Most Amusing Finnish Easter Dishes

Time flies quickly and the Easter is already next week! I’ve realized that I haven’t written anything yet about Easter celebrations in Finland. Out of all traditions, Easter food seems the most interesting to me, so here is the top 3 dishes that I find amusing.

Fazer Mignon Egg

To my mind, this is the most peculiar Easter egg ever ☺

Photo source:

Fazer is the famous Finnish brand offering bakery, confectionery, biscuits and many other food and sweets. Fazer Mignon Egg is the Easter specialty that is made from a chicken egg – egg’s content is taken out and the shell is filled with a sweet and tasty nougat. Yammy!

mignon egg process
Photo source:

Originally, it was Karl Fazer who came up with the idea of Mignon Egg, while on his business trip to Germany. The first Mignon Eggs were produced in 1896. They are still handmade, which is quite amazing at our modern times. You can paint it or decorate it in any way you like. Really amazing and unique way to celebrate Easter, I think ☺


Only a lazy foreigner didn’t write about mämmi, but here are my five cents ☺ It’s the most original Finnish Easter dish, which is made from water, rye flour and malted rye. The first mentioning of mämmi is dated back to 17th century, when Finland was part of the Swedish kingdom. Back then this dessert was common in southwestern part of Finland and was attributable to catholic traditions. In 1900s this dish became common in other parts of Finland too.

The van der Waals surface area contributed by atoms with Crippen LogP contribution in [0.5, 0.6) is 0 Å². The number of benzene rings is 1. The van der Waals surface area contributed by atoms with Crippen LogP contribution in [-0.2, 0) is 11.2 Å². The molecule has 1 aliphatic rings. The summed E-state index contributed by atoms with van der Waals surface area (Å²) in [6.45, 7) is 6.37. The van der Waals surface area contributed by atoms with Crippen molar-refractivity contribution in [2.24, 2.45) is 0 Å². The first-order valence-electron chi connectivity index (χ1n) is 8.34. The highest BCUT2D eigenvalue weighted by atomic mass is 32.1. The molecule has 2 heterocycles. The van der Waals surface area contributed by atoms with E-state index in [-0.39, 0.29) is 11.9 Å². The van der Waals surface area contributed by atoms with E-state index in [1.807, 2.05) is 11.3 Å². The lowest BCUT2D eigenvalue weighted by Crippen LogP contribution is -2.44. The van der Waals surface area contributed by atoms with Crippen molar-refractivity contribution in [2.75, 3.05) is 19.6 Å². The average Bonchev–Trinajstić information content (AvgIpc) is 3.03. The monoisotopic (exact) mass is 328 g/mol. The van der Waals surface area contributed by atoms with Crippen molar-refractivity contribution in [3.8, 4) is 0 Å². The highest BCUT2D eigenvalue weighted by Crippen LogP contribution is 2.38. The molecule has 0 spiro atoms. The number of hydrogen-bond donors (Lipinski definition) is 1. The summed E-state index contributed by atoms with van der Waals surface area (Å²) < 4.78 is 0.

Photo source: / Arja Lento

Usually, mämmi is served with vanilla sauce, some cream or ice cream. I have to confess I haven’t tried mämmi yet. Partly, it’s because we travelled during the Easter break, but partly is I can’t persuade myself that it’s tasty ☺ One of my colleagues suggested I try the mämmi mud cake, and I actually liked the idea. Let’s see how it goes ☺


Pasha is a dish that is very traditional for the Orthodox Church. It’s made from cottage cheese and it usually has a pyramid shape.

Photo source:

Pasha came to Finland from Russia, originally “spread” to the Karelia, and from 1970 it became quite common also in other parts of Finland.

Interestingly enough, in Kazakhstan, where I’m from, “pasha” is a name of the special Easter bread. When I noticed pasha sold in Finnish stores, I thought that this is maybe a borrowed Russian word with a meaning that got transformed over the time. There are quite few words in Finnish that went trough that path. Take safka, for example. Originally, it comes from the Russian “zavtrak”, which means “breakfast”. In Helsinki slang “safka” means “food”.

However, while looking for materials for this post, I found out that apparently in the Central Russia pasha is a cottage cheese dessert, but in the South of Russia and in some other countries (for example, in Ukraine, Bulgaria, Romania, Slovakia, and apparently in Kazakhstan) it means the special type of bread. Always learn something new ☺

Hope you enjoyed this post. Have a good Easter, everyone!


3 thoughts on “Most Amusing Finnish Easter Dishes

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